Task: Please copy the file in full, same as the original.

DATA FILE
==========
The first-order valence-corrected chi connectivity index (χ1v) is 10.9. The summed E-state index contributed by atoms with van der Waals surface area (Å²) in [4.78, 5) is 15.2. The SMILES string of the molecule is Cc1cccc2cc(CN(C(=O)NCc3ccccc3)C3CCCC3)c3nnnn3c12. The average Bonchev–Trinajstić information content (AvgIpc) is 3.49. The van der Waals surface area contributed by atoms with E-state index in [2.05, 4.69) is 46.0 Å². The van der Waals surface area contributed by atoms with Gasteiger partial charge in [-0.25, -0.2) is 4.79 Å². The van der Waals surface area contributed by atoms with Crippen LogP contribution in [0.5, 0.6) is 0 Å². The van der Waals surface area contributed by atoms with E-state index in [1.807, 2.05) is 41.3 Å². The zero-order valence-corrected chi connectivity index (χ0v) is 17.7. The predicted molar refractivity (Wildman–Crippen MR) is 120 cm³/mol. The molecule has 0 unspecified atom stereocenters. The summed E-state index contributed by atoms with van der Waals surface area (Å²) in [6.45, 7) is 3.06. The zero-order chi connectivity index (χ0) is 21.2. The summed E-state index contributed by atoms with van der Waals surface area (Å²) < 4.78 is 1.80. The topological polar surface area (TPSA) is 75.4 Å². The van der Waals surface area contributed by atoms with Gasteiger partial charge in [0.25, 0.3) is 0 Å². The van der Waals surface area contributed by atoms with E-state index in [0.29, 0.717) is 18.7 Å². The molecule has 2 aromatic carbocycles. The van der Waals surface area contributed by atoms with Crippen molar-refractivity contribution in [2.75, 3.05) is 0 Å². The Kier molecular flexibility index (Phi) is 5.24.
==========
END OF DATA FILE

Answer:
The first-order valence-corrected chi connectivity index (χ1v) is 10.9. The summed E-state index contributed by atoms with van der Waals surface area (Å²) in [4.78, 5) is 15.2. The SMILES string of the molecule is Cc1cccc2cc(CN(C(=O)NCc3ccccc3)C3CCCC3)c3nnnn3c12. The average Bonchev–Trinajstić information content (AvgIpc) is 3.49. The van der Waals surface area contributed by atoms with E-state index in [2.05, 4.69) is 46.0 Å². The van der Waals surface area contributed by atoms with Gasteiger partial charge in [-0.25, -0.2) is 4.79 Å². The van der Waals surface area contributed by atoms with Crippen LogP contribution in [0.5, 0.6) is 0 Å². The van der Waals surface area contributed by atoms with E-state index in [1.807, 2.05) is 41.3 Å². The zero-order valence-corrected chi connectivity index (χ0v) is 17.7. The predicted molar refractivity (Wildman–Crippen MR) is 120 cm³/mol. The molecule has 0 unspecified atom stereocenters. The summed E-state index contributed by atoms with van der Waals surface area (Å²) in [6.45, 7) is 3.06. The zero-order chi connectivity index (χ0) is 21.2. The summed E-state index contributed by atoms with van der Waals surface area (Å²) < 4.78 is 1.80. The topological polar surface area (TPSA) is 75.4 Å². The van der Waals surface area contributed by atoms with Gasteiger partial charge in [0.25, 0.3) is 0 Å². The van der Waals surface area contributed by atoms with E-state index in [0.29, 0.717) is 18.7 Å². The molecule has 2 aromatic carbocycles. The van der Waals surface area contributed by atoms with Crippen molar-refractivity contribution in [2.75, 3.05) is 0 Å². The Kier molecular flexibility index (Phi) is 5.24.